This adds MPG. Now that we also have more turbo engines it also holds up better and does not carbon or coke the oil line to the turbo like they used to on Natural oil.

My view based on what I have read from MFG auto and oil is to use in a older flat tappet cam engine a oil with the proper zinc and oil content and do not dump in zinc additive unless you are breaking in a flat tappet cam.

To be honest this may really be like the removal of lead where all the older engines would die soon as some claimed. When in truth if you did not run them ultra hard like high RPM racing most have never seen damage or it took a lot of miles before they did.

To this point I have never seen a cam fail due to the lack of zinc.

[This message has been edited by hyperv6 (edited 04-18-2014).]

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Report this Post04-19-2014 04:37 PM Click Here to See the Profile for hyperv6Send a Private Message to hyperv6Edit/Delete MessageReply w/QuoteDirect Link to This Post
I found an interesting oil story in my new Performance and Hot Rod Business magazine. .

This is a trade publication for people in the performance aftermarket so I do not think you will find it on a news stand but you may find the story on line at some point? It is called the Truth About Oil Part one.

Anyways much of the story is pretty much common sense and basic to this point. But it addresses Zinc and Zinc additives.

It covers that there are over 50 types of Zinc used in oils and not all of them work the same. Many are Fast Burn that are used for breaking in engines and cams. It is used up fast as it is soft to better embed into metals.

It states ZDDP and ZDP are not compatible. A additive might improve a brand of oil but clash with the Zinc Additive in another totally destroying the existing additive package of the oil.

Unless you are a chemist and under stand the results of mixing the Zincs together is chemical roulette. If you think you need an additive you have just admitted you have the wrong oil. You are better using the correct oil for your needs than blending your own oil is never good unless you are a chemist in petroleum engineering. Oil additives are never the correct decision over having the right oil.


I had read this else where and it may have been on the Mobil site. I do know most oil companies do not recommend mixing things as they can not always predict the out come of the home made blend. It is kind of like mixing your own whiskey as if you do not know what you are doing you can mess it up pretty fast.

The next issue will cover older muscle cars and synthetic oils.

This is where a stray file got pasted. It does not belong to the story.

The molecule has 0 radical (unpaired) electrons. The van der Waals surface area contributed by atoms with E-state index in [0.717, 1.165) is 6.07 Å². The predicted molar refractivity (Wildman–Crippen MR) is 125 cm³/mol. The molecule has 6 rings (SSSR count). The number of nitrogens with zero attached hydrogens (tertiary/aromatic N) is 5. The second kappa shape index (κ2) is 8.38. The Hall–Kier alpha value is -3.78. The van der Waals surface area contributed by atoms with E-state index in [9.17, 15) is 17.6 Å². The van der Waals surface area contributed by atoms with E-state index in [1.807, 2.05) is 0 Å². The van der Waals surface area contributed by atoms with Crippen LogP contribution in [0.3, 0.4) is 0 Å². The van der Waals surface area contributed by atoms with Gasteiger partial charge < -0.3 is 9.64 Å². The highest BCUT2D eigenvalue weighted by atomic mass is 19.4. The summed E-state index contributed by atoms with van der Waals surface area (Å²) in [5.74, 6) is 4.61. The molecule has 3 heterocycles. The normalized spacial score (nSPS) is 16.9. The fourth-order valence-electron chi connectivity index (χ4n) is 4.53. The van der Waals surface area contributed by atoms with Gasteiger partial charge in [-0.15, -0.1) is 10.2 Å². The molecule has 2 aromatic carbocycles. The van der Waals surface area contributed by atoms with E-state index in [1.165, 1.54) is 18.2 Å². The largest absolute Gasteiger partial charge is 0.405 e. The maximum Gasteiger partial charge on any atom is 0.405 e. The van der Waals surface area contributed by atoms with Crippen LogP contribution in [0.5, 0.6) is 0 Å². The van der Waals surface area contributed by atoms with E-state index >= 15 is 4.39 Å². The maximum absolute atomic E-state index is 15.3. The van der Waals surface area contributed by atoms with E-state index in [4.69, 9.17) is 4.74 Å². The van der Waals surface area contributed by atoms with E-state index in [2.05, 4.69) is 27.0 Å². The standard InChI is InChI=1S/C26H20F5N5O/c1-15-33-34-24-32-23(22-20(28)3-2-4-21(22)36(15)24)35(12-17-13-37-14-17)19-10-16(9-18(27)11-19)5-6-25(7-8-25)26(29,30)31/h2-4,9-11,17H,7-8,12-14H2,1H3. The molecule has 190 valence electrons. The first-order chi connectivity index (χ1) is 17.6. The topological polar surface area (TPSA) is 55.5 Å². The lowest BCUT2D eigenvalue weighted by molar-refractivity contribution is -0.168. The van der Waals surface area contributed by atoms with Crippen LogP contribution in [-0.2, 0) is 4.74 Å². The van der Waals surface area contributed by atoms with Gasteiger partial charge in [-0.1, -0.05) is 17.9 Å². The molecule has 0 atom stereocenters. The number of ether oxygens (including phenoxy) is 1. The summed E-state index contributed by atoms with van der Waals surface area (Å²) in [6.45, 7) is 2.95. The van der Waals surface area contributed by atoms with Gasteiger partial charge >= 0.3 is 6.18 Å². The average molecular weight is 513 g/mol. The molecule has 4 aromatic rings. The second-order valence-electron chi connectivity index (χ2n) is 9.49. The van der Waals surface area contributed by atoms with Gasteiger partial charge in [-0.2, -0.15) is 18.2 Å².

It is the May issue if you can locate it on line. Free magazines are just a perk from work and it helps keep us up on things.
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Report this Post11-20-2014 04:04 PM Click Here to See the Profile for zzzhuhSend a Private Message to zzzhuhEdit/Delete MessageReply w/QuoteDirect Link to This Post
I've used synthetic oil with my car ever since I got it (121,000 miles.) I now have 130,000 and it seems to run just fine. I use Mobile 1 high mileage.
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Report this Post11-20-2014 05:00 PM Click Here to See the Profile for 2.5Send a Private Message to 2.5Edit/Delete MessageReply w/QuoteDirect Link to This Post
 
quote
Originally posted by zzzhuh:

I've used synthetic oil with my car ever since I got it (121,000 miles.) I now have 130,000 and it seems to run just fine. I use Mobile 1 high mileage.


"high mileage" Will help keep the seals swelled up due to added "seal conditioner" to help prevent leaks better than other synthetics. Synthetics are great, but if you have a leak waiting to happen synthetics will get it to happen faster than dino oils. The only way to find out is give it a shot.
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Report this Post11-20-2014 05:42 PM Click Here to See the Profile for virtuetoviceSend a Private Message to virtuetoviceEdit/Delete MessageReply w/QuoteDirect Link to This Post
I haven't had a lot of Fiero oiling experience but the 2.8 in my old 89 Cutlass REALLY liked Valvoline NextGen 5w30. She made it up to 330k with 6k mile oil change intervals, and that was AFTER a blown head gasket at 190k when I got it. I still use NextGen in the 99 Regal L67 and it also has no problems at 220k.

So yes, I'm a Valvoline NextGen fan. It has proven itself time and time again.